1 NaOH concentrations used in starch gelatinization step 2 % on starch dry solids 3 D.S. as used throughout this application = (N--No) 162 where No is the nitrogen equivalents in starch control and N is the nitrogen equivalents in the cationic starch derivative. 4 % Reaction Efficiency (R.E.) as used throughout this application = moles of the substituent grouping incorporated in the starch divided by the moles of reagent used, multiplied by 100.
The reaction efficiencies obtained were as good or better than are obtained with conventional granular state derivatization processes which typically require 12 hours or more for completion.
Additional derivatization reactions were conducted with the reaction temperatures being varied from 21° to 54° C. Alkaline pasted starch was produced as in Example 1 except about 15% sodium hydroxide was used based on the dry solids weight of starch. The pasted starch was agitated and reacted with 4.5% (based on starch dry solids) 3-chloro-2-hydroxypropyltrimethylammonium chloride at the temperatures shown in the following table.
|Temperature Reaction Minimum Time For Reaction °C. D.S. Efficiency, % Completion Hrs.|
21 0.028 70 >4, <24
32 0.027 68 >2, <24
43 0.028 70 >1, <5.75
54 0.025 63 1
The above results show that reaction rate increased with increasing reaction temperatures but reaction efficiency was higher at lower temperatures. In practice, the reaction temperature is selected to achieve optimum reaction rate and reaction efficiency.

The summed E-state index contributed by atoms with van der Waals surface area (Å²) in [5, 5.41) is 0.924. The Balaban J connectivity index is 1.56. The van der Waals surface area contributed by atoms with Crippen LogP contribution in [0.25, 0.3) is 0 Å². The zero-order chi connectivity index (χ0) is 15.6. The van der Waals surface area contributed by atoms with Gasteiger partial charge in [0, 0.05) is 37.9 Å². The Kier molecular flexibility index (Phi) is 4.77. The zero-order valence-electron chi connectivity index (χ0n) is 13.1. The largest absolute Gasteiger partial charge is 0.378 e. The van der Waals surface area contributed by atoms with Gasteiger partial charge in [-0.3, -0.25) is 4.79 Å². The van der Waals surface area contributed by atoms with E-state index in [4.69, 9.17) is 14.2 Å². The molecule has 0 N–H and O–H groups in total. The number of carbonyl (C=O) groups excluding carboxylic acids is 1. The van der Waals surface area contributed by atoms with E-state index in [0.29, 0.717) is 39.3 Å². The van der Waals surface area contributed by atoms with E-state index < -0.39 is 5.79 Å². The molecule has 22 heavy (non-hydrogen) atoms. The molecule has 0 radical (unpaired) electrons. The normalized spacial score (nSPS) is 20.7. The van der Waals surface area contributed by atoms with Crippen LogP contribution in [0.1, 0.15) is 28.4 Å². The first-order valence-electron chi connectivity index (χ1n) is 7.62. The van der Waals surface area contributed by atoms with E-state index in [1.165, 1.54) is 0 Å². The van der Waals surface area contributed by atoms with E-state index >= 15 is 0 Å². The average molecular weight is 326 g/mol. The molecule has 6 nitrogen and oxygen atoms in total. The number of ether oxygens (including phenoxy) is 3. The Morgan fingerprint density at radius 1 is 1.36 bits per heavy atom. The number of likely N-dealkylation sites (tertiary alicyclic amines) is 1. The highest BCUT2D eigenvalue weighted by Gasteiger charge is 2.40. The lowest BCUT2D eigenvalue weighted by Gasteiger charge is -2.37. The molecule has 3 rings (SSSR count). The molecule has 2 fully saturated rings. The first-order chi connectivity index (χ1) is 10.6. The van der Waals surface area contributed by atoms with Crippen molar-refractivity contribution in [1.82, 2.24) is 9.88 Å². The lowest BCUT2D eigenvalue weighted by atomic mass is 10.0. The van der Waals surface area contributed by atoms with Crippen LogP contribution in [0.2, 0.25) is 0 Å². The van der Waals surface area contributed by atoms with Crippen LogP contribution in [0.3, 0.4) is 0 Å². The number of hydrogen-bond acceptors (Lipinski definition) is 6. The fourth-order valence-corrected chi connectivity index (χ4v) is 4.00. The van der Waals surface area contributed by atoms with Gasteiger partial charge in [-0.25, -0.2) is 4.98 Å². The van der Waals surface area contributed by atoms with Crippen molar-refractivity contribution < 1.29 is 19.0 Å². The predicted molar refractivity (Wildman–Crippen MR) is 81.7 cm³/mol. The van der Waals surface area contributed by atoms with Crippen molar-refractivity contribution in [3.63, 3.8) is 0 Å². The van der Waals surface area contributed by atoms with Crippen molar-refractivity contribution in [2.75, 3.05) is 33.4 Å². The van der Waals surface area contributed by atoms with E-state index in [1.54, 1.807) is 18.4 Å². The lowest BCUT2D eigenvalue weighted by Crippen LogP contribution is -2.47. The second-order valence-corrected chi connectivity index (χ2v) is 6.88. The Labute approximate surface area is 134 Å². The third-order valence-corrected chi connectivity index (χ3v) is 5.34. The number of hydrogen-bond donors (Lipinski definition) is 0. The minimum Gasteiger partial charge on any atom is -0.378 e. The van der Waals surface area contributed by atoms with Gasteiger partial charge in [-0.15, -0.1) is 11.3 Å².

This example illustrates conducting the derivatization reaction simultaneously with the starch gelatinization. In this example the starch as anhydroglucose units (AGU), sodium hydroxide and 3-chloro-2-hydroxypropyltrimethylammonium chloride were combined in a molar ratio of 1:0.514:0.03994 and introduced into a mixing device as described in Example 1 of U.S. Pat. No. 4,279,658. The mixture was then held in the mixing device at a temperature of 21° C. and samples were withdrawn for analysis at the times shown below.
|Reaction Reaction Time, Hrs. D.S. Efficiency, %|
0 0.0013 3.1
1 0.016 40
3.75 0.029 73
6.5 0.030 75
24 0.030 75